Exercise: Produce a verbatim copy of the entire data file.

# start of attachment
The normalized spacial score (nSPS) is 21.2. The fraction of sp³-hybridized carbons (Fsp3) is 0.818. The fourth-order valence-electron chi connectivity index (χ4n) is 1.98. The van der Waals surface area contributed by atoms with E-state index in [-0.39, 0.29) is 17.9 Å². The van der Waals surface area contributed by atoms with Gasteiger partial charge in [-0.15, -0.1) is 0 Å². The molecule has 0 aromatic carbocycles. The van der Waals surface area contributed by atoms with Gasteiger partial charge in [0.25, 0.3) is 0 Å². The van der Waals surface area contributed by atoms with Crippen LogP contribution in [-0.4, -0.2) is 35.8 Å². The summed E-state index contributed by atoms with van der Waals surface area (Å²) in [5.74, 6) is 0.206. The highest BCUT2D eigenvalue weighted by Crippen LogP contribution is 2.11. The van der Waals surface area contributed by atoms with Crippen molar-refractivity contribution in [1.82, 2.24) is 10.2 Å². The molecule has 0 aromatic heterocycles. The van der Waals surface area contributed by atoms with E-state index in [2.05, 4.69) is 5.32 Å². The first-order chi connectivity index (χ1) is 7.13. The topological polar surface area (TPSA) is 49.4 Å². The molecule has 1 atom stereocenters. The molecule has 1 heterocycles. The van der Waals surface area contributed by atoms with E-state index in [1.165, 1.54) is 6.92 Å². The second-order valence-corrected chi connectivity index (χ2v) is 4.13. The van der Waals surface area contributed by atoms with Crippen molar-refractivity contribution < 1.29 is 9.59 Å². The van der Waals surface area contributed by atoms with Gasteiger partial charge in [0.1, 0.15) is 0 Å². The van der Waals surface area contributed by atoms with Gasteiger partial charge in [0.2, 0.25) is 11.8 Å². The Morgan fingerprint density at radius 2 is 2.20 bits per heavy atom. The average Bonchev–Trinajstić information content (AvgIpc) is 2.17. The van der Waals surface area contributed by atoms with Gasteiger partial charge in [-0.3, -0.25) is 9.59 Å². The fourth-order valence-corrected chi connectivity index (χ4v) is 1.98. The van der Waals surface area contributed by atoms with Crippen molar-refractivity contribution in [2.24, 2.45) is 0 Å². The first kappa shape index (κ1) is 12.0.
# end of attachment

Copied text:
The normalized spacial score (nSPS) is 21.2. The fraction of sp³-hybridized carbons (Fsp3) is 0.818. The fourth-order valence-electron chi connectivity index (χ4n) is 1.98. The van der Waals surface area contributed by atoms with E-state index in [-0.39, 0.29) is 17.9 Å². The van der Waals surface area contributed by atoms with Gasteiger partial charge in [-0.15, -0.1) is 0 Å². The molecule has 0 aromatic carbocycles. The van der Waals surface area contributed by atoms with Gasteiger partial charge in [0.25, 0.3) is 0 Å². The van der Waals surface area contributed by atoms with Crippen LogP contribution in [-0.4, -0.2) is 35.8 Å². The summed E-state index contributed by atoms with van der Waals surface area (Å²) in [5.74, 6) is 0.206. The highest BCUT2D eigenvalue weighted by Crippen LogP contribution is 2.11. The van der Waals surface area contributed by atoms with Crippen molar-refractivity contribution in [1.82, 2.24) is 10.2 Å². The molecule has 0 aromatic heterocycles. The van der Waals surface area contributed by atoms with E-state index in [2.05, 4.69) is 5.32 Å². The first-order chi connectivity index (χ1) is 7.13. The topological polar surface area (TPSA) is 49.4 Å². The molecule has 1 atom stereocenters. The molecule has 1 heterocycles. The van der Waals surface area contributed by atoms with E-state index in [1.165, 1.54) is 6.92 Å². The second-order valence-corrected chi connectivity index (χ2v) is 4.13. The van der Waals surface area contributed by atoms with Crippen molar-refractivity contribution < 1.29 is 9.59 Å². The van der Waals surface area contributed by atoms with Gasteiger partial charge in [0.1, 0.15) is 0 Å². The van der Waals surface area contributed by atoms with Gasteiger partial charge in [0.2, 0.25) is 11.8 Å². The Morgan fingerprint density at radius 2 is 2.20 bits per heavy atom. The average Bonchev–Trinajstić information content (AvgIpc) is 2.17. The van der Waals surface area contributed by atoms with Gasteiger partial charge in [-0.3, -0.25) is 9.59 Å². The fourth-order valence-corrected chi connectivity index (χ4v) is 1.98. The van der Waals surface area contributed by atoms with Crippen molar-refractivity contribution in [2.24, 2.45) is 0 Å². The first kappa shape index (κ1) is 12.0.